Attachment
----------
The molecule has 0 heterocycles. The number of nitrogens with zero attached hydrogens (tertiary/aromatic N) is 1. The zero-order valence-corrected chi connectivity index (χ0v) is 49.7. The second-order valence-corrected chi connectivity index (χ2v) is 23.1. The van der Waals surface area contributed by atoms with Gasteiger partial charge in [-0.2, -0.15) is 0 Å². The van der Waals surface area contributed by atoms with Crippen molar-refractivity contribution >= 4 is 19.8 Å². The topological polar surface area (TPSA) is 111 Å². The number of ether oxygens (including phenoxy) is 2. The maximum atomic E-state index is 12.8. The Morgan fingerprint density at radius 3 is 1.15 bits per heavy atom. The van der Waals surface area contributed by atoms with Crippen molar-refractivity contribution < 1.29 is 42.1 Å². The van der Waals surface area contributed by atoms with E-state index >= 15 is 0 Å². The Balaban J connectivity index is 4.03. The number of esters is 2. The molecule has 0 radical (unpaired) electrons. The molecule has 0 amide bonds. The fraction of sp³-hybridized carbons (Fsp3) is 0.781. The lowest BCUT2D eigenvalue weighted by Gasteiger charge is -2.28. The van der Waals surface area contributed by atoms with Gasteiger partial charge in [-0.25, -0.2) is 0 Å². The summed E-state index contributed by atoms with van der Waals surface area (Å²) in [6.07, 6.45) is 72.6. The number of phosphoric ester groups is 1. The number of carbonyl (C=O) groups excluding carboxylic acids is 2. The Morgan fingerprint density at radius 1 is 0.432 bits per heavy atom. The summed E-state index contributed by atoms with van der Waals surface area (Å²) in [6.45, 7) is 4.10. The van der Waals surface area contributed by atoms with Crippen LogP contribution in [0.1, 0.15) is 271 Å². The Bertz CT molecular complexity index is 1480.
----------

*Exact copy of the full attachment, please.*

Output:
The molecule has 0 heterocycles. The number of nitrogens with zero attached hydrogens (tertiary/aromatic N) is 1. The zero-order valence-corrected chi connectivity index (χ0v) is 49.7. The second-order valence-corrected chi connectivity index (χ2v) is 23.1. The van der Waals surface area contributed by atoms with Gasteiger partial charge in [-0.2, -0.15) is 0 Å². The van der Waals surface area contributed by atoms with Crippen molar-refractivity contribution >= 4 is 19.8 Å². The topological polar surface area (TPSA) is 111 Å². The number of ether oxygens (including phenoxy) is 2. The maximum atomic E-state index is 12.8. The Morgan fingerprint density at radius 3 is 1.15 bits per heavy atom. The van der Waals surface area contributed by atoms with Crippen molar-refractivity contribution < 1.29 is 42.1 Å². The van der Waals surface area contributed by atoms with E-state index >= 15 is 0 Å². The Balaban J connectivity index is 4.03. The number of esters is 2. The molecule has 0 radical (unpaired) electrons. The molecule has 0 amide bonds. The fraction of sp³-hybridized carbons (Fsp3) is 0.781. The lowest BCUT2D eigenvalue weighted by Gasteiger charge is -2.28. The van der Waals surface area contributed by atoms with Gasteiger partial charge in [-0.25, -0.2) is 0 Å². The summed E-state index contributed by atoms with van der Waals surface area (Å²) in [6.07, 6.45) is 72.6. The number of phosphoric ester groups is 1. The number of carbonyl (C=O) groups excluding carboxylic acids is 2. The Morgan fingerprint density at radius 1 is 0.432 bits per heavy atom. The summed E-state index contributed by atoms with van der Waals surface area (Å²) in [6.45, 7) is 4.10. The van der Waals surface area contributed by atoms with Crippen LogP contribution in [0.1, 0.15) is 271 Å². The Bertz CT molecular complexity index is 1480.